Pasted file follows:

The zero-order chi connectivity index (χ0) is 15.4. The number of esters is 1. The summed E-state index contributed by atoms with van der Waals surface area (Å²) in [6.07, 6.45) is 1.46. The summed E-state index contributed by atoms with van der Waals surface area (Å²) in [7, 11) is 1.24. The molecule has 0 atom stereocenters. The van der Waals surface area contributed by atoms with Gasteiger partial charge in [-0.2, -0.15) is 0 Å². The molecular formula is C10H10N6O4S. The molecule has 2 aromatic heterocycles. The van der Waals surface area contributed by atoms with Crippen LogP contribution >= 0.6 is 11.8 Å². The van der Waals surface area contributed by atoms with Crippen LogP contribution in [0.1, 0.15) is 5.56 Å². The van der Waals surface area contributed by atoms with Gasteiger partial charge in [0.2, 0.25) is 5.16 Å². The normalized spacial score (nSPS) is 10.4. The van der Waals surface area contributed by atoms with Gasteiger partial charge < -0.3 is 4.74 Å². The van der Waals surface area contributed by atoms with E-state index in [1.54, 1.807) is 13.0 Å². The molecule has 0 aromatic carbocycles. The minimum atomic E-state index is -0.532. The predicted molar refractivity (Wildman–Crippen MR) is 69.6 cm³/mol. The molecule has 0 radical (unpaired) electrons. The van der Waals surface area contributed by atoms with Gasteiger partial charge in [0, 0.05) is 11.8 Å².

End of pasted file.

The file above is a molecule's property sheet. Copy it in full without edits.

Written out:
The zero-order chi connectivity index (χ0) is 15.4. The number of esters is 1. The summed E-state index contributed by atoms with van der Waals surface area (Å²) in [6.07, 6.45) is 1.46. The summed E-state index contributed by atoms with van der Waals surface area (Å²) in [7, 11) is 1.24. The molecule has 0 atom stereocenters. The van der Waals surface area contributed by atoms with Gasteiger partial charge in [-0.2, -0.15) is 0 Å². The molecular formula is C10H10N6O4S. The molecule has 2 aromatic heterocycles. The van der Waals surface area contributed by atoms with Crippen LogP contribution >= 0.6 is 11.8 Å². The van der Waals surface area contributed by atoms with Crippen LogP contribution in [0.1, 0.15) is 5.56 Å². The van der Waals surface area contributed by atoms with Gasteiger partial charge in [0.2, 0.25) is 5.16 Å². The normalized spacial score (nSPS) is 10.4. The van der Waals surface area contributed by atoms with Gasteiger partial charge < -0.3 is 4.74 Å². The van der Waals surface area contributed by atoms with E-state index in [1.54, 1.807) is 13.0 Å². The molecule has 0 aromatic carbocycles. The minimum atomic E-state index is -0.532. The predicted molar refractivity (Wildman–Crippen MR) is 69.6 cm³/mol. The molecule has 0 radical (unpaired) electrons. The van der Waals surface area contributed by atoms with Gasteiger partial charge in [0, 0.05) is 11.8 Å².